Natalia Gurushina, Chief Economist, Emerging Markets Fixed Income Strategy
September 10, 2020
Brazil’s recovery and reforms are gaining pace. South Africa’s currency is facing more headwinds after the unexpectedly wide Q2 current account deficit.
Brazil’s retails sales bounced strongly in July (up 5.5% year-on-year), suggesting that (a) the market might have been too pessimistic about the pace of the post-COVID recovery, and that (b) there is less need for additional stimulus going forward. Another important aspect of Brazil’s rebound is that structural reforms are back on the front-burner. The government had just presented its proposals for administrative reform, which aims for BRL300B of fiscal savings over the next 10 years. There is always a risk of a slower than expected progress in the parliament, but it looks like the need for this particular reform was understood and internalized by key political players.
South Africa’s current account moved in the wrong direction in Q2, flipping into a wider than expected deficit (2.4% of GDP, see chart below). The main reason is that even though the COVID-related restrictions curbed imports, they also affected tourism inflows and export volumes – both were the lowest in decades. A combination of weak GDP growth and the unexpected current account weakness explain why the rand failed to benefit from today’s post-European Central Bank (ECB) market bounce.
The market’s doubts about Indonesia’s story continue to pile up, and this is affecting local asset prices. The re-introduction of large-scale social distancing measures rattled the stock market, pushing the Jakarta Stock Exchange Composite Index1 down by more than 5% today (according to Bloomberg LP). This development comes on the heels of the proposed changes to the central bank’s framework, which raised concerns about monetary policy’s independence and affected the recent performance of the currency and local bonds.
Chart at a Glance: South Africa – Unexpected and Unwelcome Current Account Correction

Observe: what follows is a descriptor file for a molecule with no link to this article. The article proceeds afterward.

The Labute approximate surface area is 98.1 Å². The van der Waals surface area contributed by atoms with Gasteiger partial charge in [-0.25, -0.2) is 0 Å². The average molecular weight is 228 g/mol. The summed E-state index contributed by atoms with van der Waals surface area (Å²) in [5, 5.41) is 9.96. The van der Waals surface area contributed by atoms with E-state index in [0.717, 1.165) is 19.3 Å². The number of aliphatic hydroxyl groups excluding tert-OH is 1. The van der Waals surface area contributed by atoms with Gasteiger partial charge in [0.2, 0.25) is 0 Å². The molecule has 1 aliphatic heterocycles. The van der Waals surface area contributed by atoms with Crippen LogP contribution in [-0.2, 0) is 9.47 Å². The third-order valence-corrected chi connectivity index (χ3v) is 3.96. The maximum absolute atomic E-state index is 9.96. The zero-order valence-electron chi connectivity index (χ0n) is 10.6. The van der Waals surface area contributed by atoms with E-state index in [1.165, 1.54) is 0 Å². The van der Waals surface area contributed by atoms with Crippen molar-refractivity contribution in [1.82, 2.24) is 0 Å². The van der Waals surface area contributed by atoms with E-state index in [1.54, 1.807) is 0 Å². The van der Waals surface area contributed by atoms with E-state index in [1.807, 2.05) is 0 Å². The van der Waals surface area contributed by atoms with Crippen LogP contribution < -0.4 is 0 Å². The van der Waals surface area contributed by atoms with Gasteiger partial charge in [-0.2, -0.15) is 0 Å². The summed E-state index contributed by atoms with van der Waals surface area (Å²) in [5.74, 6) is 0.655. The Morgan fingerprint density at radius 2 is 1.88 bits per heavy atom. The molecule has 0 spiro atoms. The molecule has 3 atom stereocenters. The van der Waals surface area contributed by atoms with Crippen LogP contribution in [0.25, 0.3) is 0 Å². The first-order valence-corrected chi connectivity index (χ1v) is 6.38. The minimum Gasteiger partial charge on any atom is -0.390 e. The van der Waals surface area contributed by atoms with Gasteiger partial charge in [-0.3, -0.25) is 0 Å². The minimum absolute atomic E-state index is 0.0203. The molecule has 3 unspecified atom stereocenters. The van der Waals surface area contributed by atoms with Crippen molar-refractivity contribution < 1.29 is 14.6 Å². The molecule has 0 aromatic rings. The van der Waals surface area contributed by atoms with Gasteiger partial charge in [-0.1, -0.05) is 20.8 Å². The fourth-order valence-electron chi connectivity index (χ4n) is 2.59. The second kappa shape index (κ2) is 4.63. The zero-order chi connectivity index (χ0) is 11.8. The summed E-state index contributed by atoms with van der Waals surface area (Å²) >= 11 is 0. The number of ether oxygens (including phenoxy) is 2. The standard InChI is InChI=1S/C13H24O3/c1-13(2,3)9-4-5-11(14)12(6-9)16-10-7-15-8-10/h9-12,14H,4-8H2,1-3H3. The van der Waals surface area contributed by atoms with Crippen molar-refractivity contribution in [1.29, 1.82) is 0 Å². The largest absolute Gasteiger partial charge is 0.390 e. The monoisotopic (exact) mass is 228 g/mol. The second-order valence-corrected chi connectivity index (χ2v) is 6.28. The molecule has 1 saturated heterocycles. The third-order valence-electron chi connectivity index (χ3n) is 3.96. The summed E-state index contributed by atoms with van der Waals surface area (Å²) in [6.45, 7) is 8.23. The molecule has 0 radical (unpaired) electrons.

Source: Bloomberg LP
1Jakarta Stock Exchange Composite Index – Measures the stock price performance of all listed companies in Main Board and Development Board of the Indonesia Stock Exchange.
IMPORTANT DEFINITIONS & DISCLOSURES
PMI – Purchasing Managers’ Index: economic indicators derived from monthly surveys of private sector companies; ISM – Institute for Supply Management PMI: ISM releases an index based on more than 400 purchasing and supply managers surveys; both in the manufacturing and non-manufacturing industries; CPI – Consumer Price Index: an index of the variation in prices paid by typical consumers for retail goods and other items; PPI – Producer Price Index: a family of indexes that measures the average change in selling prices received by domestic producers of goods and services over time; PCE inflation – Personal Consumption Expenditures Price Index: one measure of U.S. inflation, tracking the change in prices of goods and services purchased by consumers throughout the economy; MSCI – Morgan Stanley Capital International: an American provider of equity, fixed income, hedge fund stock market indexes, and equity portfolio analysis tools; VIX – CBOE Volatility Index: an index created by the Chicago Board Options Exchange (CBOE), which shows the market's expectation of 30-day volatility. It is constructed using the implied volatilities on S&P 500 index options.; GBI-EM – JP Morgan’s Government Bond Index – Emerging Markets: comprehensive emerging market debt benchmarks that track local currency bonds issued by Emerging market governments.; EMBI – JP Morgan’s Emerging Market Bond Index: JP Morgan's index of dollar-denominated sovereign bonds issued by a selection of emerging market countries; EMBIG - JP Morgan’s Emerging Market Bond Index Global: tracks total returns for traded external debt instruments in emerging markets.
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